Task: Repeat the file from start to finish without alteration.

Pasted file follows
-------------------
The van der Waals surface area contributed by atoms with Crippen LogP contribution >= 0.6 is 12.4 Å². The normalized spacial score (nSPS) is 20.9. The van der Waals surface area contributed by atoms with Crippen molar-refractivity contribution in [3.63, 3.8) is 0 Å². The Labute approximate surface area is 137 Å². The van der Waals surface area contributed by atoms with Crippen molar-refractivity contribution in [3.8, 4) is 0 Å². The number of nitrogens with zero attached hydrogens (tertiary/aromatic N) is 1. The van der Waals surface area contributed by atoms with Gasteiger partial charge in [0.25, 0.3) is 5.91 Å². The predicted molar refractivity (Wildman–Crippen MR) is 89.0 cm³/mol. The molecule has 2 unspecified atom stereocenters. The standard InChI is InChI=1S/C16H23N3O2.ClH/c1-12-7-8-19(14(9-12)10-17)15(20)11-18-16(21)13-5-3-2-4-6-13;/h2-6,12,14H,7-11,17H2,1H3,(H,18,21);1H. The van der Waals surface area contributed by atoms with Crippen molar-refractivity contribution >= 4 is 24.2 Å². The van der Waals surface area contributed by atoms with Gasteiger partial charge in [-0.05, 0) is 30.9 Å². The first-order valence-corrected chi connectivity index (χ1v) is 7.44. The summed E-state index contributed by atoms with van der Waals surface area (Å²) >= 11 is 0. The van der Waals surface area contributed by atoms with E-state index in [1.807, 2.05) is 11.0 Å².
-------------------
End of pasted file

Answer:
The van der Waals surface area contributed by atoms with Crippen LogP contribution >= 0.6 is 12.4 Å². The normalized spacial score (nSPS) is 20.9. The van der Waals surface area contributed by atoms with Crippen molar-refractivity contribution in [3.63, 3.8) is 0 Å². The Labute approximate surface area is 137 Å². The van der Waals surface area contributed by atoms with Crippen molar-refractivity contribution in [3.8, 4) is 0 Å². The number of nitrogens with zero attached hydrogens (tertiary/aromatic N) is 1. The van der Waals surface area contributed by atoms with Gasteiger partial charge in [0.25, 0.3) is 5.91 Å². The predicted molar refractivity (Wildman–Crippen MR) is 89.0 cm³/mol. The molecule has 2 unspecified atom stereocenters. The standard InChI is InChI=1S/C16H23N3O2.ClH/c1-12-7-8-19(14(9-12)10-17)15(20)11-18-16(21)13-5-3-2-4-6-13;/h2-6,12,14H,7-11,17H2,1H3,(H,18,21);1H. The van der Waals surface area contributed by atoms with Crippen molar-refractivity contribution >= 4 is 24.2 Å². The van der Waals surface area contributed by atoms with Gasteiger partial charge in [-0.05, 0) is 30.9 Å². The first-order valence-corrected chi connectivity index (χ1v) is 7.44. The summed E-state index contributed by atoms with van der Waals surface area (Å²) >= 11 is 0. The van der Waals surface area contributed by atoms with E-state index in [1.807, 2.05) is 11.0 Å².